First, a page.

This page is for technical problems with Elder Scrolls Online (e.g., video cards, system software issues). It also lists probable causes and possible workarounds and solutions. For problems with game logic, see the page of the relevant quest or NPC. If you need information on whether or not your PC should be able to run ESO, please see System Requirements.
You may not have enough system RAM or video RAM.
- The obvious solution is to buy more RAM or upgrade your video card.
- Disable high-def textures if you have less than 4 Gig system RAM or 1 Gig video RAM.
One possible cause you should eliminate is overheating. Here are some general suggestions that might help regardless of the chip set or a particular computer's configuration out of the myriad of possibilities.
- Clean Up: Dust acts as an insulator, like very fine downy feathers, holding in the heat and allowing it to build up. Remove the cover on your computer. Use a soft brush attachment on a vacuum cleaner and gently vacuum the interior. Then if you have an air compressor, a shop vac or just a can of compressed air, blow out the interior. You will be amazed at the dust the vacuum did not find. In fact it is not a bad idea to wear a little dust mask or do this outside.
- Adjust Down: If the GPU overheats, it may drop out of high performance mode. If it does so, the work will be picked up by the CPU(s) on the mother board. Their temperature will climb. There is no graceful drop out, just a messy crash or hang. Run Windows Task Manager and look at the Performance. Tab to check on the CPU(s). You really want to average under the fifty percent mark to insure stability. Most GPU's come with some kind of software control package, so run that package (e.g. Catalyst Control Center):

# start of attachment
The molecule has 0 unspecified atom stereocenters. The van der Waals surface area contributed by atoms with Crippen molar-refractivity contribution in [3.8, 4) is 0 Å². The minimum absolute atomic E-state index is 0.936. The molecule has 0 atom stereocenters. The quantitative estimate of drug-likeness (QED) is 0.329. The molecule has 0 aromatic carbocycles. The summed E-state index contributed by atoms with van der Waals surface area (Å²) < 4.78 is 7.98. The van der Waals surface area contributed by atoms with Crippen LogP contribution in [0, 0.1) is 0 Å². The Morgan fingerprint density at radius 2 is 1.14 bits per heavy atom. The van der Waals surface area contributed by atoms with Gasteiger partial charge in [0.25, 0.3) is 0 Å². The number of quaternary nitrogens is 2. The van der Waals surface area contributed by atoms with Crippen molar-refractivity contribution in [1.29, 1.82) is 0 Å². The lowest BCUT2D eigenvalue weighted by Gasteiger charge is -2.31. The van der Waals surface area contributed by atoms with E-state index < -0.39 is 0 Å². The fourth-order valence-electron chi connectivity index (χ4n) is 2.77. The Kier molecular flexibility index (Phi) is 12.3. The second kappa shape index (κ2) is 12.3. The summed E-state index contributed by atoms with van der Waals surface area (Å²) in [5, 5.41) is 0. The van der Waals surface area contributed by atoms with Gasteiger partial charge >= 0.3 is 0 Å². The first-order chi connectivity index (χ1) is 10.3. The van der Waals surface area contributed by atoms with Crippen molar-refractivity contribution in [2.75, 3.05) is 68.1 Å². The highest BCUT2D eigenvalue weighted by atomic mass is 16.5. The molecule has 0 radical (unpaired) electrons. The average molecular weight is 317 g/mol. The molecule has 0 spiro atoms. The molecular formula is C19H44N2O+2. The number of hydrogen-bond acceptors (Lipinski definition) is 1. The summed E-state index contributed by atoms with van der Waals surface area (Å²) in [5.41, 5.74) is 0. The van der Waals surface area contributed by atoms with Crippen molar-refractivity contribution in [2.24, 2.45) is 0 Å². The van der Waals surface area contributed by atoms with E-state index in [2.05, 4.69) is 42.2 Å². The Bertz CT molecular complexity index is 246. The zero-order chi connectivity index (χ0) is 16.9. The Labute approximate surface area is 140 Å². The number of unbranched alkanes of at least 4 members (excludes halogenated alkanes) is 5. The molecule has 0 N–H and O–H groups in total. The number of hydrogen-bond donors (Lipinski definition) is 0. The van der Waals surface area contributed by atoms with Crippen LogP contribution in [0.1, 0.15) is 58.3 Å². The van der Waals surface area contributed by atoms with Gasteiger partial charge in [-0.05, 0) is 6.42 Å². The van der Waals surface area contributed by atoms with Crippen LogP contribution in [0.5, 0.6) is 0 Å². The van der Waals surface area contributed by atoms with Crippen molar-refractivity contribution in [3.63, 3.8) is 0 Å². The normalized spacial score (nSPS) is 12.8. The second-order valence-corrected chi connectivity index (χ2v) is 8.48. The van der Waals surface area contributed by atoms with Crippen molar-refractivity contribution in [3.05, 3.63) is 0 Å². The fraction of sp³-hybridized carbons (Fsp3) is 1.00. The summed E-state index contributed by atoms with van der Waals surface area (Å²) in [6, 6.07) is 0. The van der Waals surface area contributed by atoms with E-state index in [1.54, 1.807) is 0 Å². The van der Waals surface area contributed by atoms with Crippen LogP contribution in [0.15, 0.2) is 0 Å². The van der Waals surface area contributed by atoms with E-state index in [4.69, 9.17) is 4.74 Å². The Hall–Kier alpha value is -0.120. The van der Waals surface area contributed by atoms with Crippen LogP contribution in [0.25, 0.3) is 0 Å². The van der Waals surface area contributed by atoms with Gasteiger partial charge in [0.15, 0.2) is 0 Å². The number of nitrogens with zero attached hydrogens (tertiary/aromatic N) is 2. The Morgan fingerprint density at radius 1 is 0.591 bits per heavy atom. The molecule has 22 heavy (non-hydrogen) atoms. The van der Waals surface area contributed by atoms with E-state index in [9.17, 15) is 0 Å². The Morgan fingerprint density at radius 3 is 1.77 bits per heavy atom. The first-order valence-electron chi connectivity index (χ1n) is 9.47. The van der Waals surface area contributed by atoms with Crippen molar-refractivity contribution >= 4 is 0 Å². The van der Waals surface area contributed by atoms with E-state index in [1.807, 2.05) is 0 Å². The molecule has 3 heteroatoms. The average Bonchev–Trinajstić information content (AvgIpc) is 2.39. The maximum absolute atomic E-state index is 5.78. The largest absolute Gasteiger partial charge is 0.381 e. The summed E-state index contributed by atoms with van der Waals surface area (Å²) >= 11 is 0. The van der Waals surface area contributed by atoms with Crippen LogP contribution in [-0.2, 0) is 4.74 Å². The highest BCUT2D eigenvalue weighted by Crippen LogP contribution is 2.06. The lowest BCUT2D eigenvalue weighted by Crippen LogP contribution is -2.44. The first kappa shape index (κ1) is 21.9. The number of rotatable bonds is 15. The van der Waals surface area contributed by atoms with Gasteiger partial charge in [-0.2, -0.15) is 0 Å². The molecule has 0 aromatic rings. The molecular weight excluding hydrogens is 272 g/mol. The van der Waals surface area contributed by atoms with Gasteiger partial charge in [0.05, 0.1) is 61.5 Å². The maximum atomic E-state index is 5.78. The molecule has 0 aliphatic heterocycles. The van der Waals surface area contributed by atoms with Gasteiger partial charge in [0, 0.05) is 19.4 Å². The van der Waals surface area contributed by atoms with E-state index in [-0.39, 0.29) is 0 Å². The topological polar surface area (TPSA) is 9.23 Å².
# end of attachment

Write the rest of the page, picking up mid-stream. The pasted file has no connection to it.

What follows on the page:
- Check the cooling fan settings. Often fans are defaulted to a low and quiet rpm which is adequate for spreadsheets, word processing and surfing the internet but is not sufficient to keep the GPU cool when playing a demanding game, like Skyrim. You want all of the cooling you can get.
- Make certain the overclocking, if selected, is modest - say +40% of what is possible. You can adjust up or down later. The key here is to check your GPU temperature. If you can keep it around body temperature (37 to 41 degrees C) that is usually a very stable situation.
- Decide what is most important to you for the game. Is it frames-per-second or is it really smooth graphics with deep detailed views. You may have to compromise by reducing one to enhance the other in the game settings.
- Consider a lower resolution or running in a windowed mode. The fewer pixels to process, the less work and consequently the cooler the GPU can run.